Admitting that his agency has made some mistakes, acting CMS Administrator Kerry Weems laid out his agenda to reporters and promised to introduce more transparency in the way the CMS does business. Starting at the end of the month, for example, all corrective-action measures between the CMS and Medicare Advantage plans will be made public on the agency's Web site, Weems said.
If there's a policy, I want it done in the daylight, Weems said, although some actions may still have to be issued after the markets close, he said. The CMS' move to reject New York's state plan to expand the State Children's Health Insurance Program was not a cocktail-hour press release, Weems noted. He acknowledged, however, that the agency could have done a better job in issuing a new policy that set limitations on expanding SCHIP to higher-income populations. The policy was criticized for being issued to state Medicare officials late on a Friday night in the middle of a congressional recess.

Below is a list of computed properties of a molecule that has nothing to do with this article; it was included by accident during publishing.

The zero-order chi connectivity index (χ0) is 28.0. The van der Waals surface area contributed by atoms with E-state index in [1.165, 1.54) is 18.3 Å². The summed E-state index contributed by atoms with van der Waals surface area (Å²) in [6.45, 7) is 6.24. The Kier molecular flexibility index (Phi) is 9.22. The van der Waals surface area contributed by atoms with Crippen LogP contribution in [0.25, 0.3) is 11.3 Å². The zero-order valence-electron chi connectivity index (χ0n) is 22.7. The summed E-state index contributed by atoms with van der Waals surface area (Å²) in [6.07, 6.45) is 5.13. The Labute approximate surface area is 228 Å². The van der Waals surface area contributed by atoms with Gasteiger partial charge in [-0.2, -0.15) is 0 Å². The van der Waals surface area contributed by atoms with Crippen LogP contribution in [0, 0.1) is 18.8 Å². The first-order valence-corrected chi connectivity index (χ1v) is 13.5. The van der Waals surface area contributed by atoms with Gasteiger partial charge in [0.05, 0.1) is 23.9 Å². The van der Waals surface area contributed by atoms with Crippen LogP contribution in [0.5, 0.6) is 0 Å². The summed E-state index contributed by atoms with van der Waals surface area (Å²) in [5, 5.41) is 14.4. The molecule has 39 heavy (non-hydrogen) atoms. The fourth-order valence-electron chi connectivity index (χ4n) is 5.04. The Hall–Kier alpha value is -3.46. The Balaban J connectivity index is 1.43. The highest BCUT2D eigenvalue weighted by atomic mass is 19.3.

In other actions, Weems said he would continue to support quality and health information-technology initiatives, and would be issuing a report to Congress soon on value-based purchasing in hospitals. To get the message out on the Medicare Part D drug benefit, his goal is to inform the family members and others who take care of the beneficiaries using Part D, he said. The CMS is also close to issuing a report to Congress on premium withhold issues, which involve beneficiaries deciding to use their Social Security payments to pay for Medicare Part D and B premiums.
To enhance compliance and oversight of the agency, Weems said he is also meeting with every senior CMS manager to review contractual arrangements they have with agency partners, such as senior centers, area aging associations, pharmacies, hospitals, doctors and community orgnaziations. -- by Jennifer Lubell
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